Timothy Greenway Headshot

Meet Timothy Greenway, MBA ‘19

I graduated from high school in 1978. I always liked school, but sometimes life gets in the way. I was pushed by an attorney friend of mine to further my education in the past few years. Despite may age, I got the nerve up and applied to a few places. I was accepted to a university in the fall of 2011. I live in Sikeston, Missouri, so I went and toured the satellite campus I would be attending. I was older than every student and all but one professor, so I was nervous as can be. I took a lot of my core courses there. Because I was working and also taking care of my mom who had Alzheimer’s, I spoke with my advisor and she suggested I try online courses. 

A lot of people have the misconception that online classes are easier, they are definitely not. You have to be more responsible and if you have a question and cannot get ahold of your professor, you find it out on your own. 

I graduated with a Bachelor’s in Social Science. At one time I wasn’t even going to attend commencement, but my advisor at the time told me I would regret it if I didn’t. She was definitely right. In life you can lose your house, car and job, but no one can take away your diploma. I knew then that I wanted to go further than just my bachelors. 

Pursuing further education online 

I could have just as easily continued my education at my previous school, but after speaking with some of the students of William Woods, I knew I had to check out their programs. I knew if I wanted a better job I needed to go further than just my bachelor’s degree. I think as an individual you should pursue all options available to help improve your life. 

I have always liked the business aspect of companies so I chose the Master of Business Administration. That includes the internal workings, accounting, financial decisions, human resources, etc. Being an older adult with a job, for me, the online approach was the only way to go. Studying online is more convenient, but it’s not necessarily the easiest. If I was younger I would have definitely chosen the on-campus lifestyle, but at 58 years old, online was the best fit for me. I chose William Woods because my company employed students from there, and I also had many friends who were alumni. 

I found the course work challenging but very doable. As an older, non-traditional student, I know how to manage my time. As an online student, procrastination is not a good idea, and you always need to stay on top of the dates of when your assignments are due. If you can get improve your time management skills, you will feel less stress. Doing your work online, there are times when the technology could be down, which can be challenging. Since I had done some online classes for my Bachelor degree as well, however, I knew what to expect. Both staff and faculty were excellent about answering my questions in a timely manner even though I was an online student, I was really happy to see that.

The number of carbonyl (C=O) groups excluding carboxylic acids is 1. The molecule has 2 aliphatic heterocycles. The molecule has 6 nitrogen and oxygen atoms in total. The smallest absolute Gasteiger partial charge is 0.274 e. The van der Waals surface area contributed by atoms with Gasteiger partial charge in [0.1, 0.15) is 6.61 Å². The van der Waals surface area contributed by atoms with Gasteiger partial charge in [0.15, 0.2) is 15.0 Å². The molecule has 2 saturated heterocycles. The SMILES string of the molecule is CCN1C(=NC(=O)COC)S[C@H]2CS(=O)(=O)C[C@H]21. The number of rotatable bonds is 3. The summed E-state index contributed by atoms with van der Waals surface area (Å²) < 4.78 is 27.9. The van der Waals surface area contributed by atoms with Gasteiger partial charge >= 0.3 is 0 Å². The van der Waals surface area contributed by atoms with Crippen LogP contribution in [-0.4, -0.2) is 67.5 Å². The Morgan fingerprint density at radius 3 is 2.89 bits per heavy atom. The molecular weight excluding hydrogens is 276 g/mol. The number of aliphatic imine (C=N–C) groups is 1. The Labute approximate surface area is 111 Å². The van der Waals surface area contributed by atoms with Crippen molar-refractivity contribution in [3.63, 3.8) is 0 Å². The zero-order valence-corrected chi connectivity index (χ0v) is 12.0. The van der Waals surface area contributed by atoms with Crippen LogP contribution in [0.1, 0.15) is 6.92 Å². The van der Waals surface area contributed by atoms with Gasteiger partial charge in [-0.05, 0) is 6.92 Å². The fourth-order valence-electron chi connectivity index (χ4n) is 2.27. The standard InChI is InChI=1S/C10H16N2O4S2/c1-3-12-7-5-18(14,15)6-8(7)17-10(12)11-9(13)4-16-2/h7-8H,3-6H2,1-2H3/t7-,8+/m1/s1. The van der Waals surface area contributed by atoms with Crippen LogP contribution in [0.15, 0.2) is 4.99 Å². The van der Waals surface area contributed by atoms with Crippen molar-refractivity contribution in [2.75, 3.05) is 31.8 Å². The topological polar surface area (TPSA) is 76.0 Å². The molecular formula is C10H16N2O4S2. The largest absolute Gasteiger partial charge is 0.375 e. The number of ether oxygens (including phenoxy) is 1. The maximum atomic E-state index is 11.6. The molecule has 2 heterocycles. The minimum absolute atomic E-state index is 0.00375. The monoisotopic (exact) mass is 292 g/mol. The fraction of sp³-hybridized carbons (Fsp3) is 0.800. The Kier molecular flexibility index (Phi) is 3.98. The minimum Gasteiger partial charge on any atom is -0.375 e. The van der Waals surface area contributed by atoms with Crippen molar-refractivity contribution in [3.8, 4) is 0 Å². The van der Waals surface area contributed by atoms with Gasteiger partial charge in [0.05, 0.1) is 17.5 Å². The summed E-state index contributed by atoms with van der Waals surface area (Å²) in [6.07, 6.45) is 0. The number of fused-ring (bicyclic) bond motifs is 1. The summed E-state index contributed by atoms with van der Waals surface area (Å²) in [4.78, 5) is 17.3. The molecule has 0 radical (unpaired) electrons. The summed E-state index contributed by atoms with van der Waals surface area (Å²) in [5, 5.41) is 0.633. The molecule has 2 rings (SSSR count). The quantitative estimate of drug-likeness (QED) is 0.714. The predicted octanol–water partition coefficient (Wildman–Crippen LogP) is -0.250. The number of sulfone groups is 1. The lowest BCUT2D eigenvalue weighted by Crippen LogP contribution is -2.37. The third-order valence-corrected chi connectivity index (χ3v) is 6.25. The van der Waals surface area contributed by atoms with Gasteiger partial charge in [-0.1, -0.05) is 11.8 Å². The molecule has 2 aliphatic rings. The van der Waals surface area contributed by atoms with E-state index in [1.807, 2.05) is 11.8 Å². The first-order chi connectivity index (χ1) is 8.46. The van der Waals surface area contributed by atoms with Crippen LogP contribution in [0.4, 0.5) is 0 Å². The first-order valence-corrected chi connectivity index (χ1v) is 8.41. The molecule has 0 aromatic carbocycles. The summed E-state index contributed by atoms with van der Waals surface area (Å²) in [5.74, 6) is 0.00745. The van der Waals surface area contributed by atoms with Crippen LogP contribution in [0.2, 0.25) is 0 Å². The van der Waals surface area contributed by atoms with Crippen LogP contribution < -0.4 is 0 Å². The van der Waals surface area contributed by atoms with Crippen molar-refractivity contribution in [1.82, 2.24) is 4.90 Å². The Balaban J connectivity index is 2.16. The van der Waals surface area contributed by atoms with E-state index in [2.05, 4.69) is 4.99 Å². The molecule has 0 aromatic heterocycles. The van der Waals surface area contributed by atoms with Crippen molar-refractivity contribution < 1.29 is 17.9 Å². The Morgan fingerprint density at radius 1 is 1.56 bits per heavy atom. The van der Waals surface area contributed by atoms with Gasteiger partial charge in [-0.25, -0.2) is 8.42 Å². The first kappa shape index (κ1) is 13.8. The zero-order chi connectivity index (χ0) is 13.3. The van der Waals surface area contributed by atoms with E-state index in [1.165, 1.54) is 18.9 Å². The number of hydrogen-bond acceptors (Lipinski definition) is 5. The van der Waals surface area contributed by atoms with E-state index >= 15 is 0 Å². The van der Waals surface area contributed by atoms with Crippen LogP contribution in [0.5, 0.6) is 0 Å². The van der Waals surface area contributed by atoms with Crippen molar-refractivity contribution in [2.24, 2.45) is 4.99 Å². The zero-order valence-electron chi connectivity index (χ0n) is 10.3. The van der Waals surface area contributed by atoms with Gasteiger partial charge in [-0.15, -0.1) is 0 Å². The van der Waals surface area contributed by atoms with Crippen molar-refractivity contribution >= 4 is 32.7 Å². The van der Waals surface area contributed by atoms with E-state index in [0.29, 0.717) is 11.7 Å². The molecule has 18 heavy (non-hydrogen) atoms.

Working and completing school
I worked as the executive director of the Warming Center in Sikeston while completing my degree. It’s a place for homeless people and those in need to come in for a good meal, shower, and a safe, secure place to sleep. I have also been offered a position by the government in the upcoming census now that I completed my degree. I want to continue to work for the federal government after the census is complete. 

My professor experience at William Woods was different, and much more positive, than my experience with them at the college I attended for undergraduate. As an undergraduate I had some professors who made you feel inferior for asking a question, so you stopped asking. Professors at William Woods were always happy to help and answer any and all questions. Being older it’s very intimidating to even think about furthering your education. I felt comfortable at William Woods. 

A lot of my friends cannot believe I now have an MBA, especially at almost 60. It was a satisfying experience at William Woods, and am looking forward to seeing the campus for my first time when I attend commencement this spring.